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Beyond ExpulsionJews, Christians, and Reformation Strasbourg$
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Debra Kaplan

Print publication date: 2011

Print ISBN-13: 9780804774420

Published to Stanford Scholarship Online: June 2013

DOI: 10.11126/stanford/9780804774420.001.0001

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Shared Spaces

Shared Spaces

Social Interactions in the Countryside

Chapter:
(p.49) Three Shared Spaces
Source:
Beyond Expulsion
Publisher:
Stanford University Press
DOI:10.11126/stanford/9780804774420.003.0004

In Alsace during the sixteenth and seventeenth centuries, Jews had extensive contacts with their Christian neighbors, which challenges Jacob Katz's claim that Jews and Christians had no communication whatsoever. The Alsatian countryside in fact constituted a shared space, where Jews and Christians lived side by side and interacted with each other every single day. The social interactions and relationships between them were informal. In addition, Jews and Christians could enter or work in one another's homes. A look at laws and actual cases indicates that both Jewish and Christian authorities tried to limit Jewish–Christian relations. The exchanges between Jewish and Christian neighbors in the Alsatian countryside is evident in a 1563 court case involving a Jewish mother and her sons living in Hagenau. Both Christian and Jewish leaders also prohibited social and sexual relationships between Jews and Christians.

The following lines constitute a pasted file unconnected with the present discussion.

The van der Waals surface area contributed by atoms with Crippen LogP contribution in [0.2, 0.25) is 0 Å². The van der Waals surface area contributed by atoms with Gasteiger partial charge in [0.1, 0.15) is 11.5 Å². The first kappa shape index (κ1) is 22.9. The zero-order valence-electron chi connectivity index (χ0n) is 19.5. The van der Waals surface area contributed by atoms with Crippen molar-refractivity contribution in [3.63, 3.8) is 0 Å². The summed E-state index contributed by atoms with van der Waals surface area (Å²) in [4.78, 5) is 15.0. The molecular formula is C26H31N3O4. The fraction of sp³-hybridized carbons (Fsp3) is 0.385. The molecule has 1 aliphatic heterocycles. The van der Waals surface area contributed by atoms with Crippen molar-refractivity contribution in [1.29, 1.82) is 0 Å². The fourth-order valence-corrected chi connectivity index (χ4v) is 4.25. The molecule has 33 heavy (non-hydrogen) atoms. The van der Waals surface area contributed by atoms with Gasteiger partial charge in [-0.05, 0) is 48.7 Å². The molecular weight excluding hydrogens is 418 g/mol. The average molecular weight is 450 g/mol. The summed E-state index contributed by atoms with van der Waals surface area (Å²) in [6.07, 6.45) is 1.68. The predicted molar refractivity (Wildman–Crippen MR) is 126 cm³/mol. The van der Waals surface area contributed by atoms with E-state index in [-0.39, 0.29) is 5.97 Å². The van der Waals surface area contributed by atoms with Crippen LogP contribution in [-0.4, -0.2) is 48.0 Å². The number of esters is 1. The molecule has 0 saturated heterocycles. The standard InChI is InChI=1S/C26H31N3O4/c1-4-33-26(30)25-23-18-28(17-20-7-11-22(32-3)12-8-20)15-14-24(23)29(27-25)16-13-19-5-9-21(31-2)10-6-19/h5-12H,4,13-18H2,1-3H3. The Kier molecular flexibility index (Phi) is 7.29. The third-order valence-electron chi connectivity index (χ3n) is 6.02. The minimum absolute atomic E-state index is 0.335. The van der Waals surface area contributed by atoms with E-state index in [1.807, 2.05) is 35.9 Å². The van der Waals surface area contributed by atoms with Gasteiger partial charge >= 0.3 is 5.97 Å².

Keywords:   Jews, Christians, Alsace, shared space, social interactions, sexual relationships, Jewish–Christian relations, countryside

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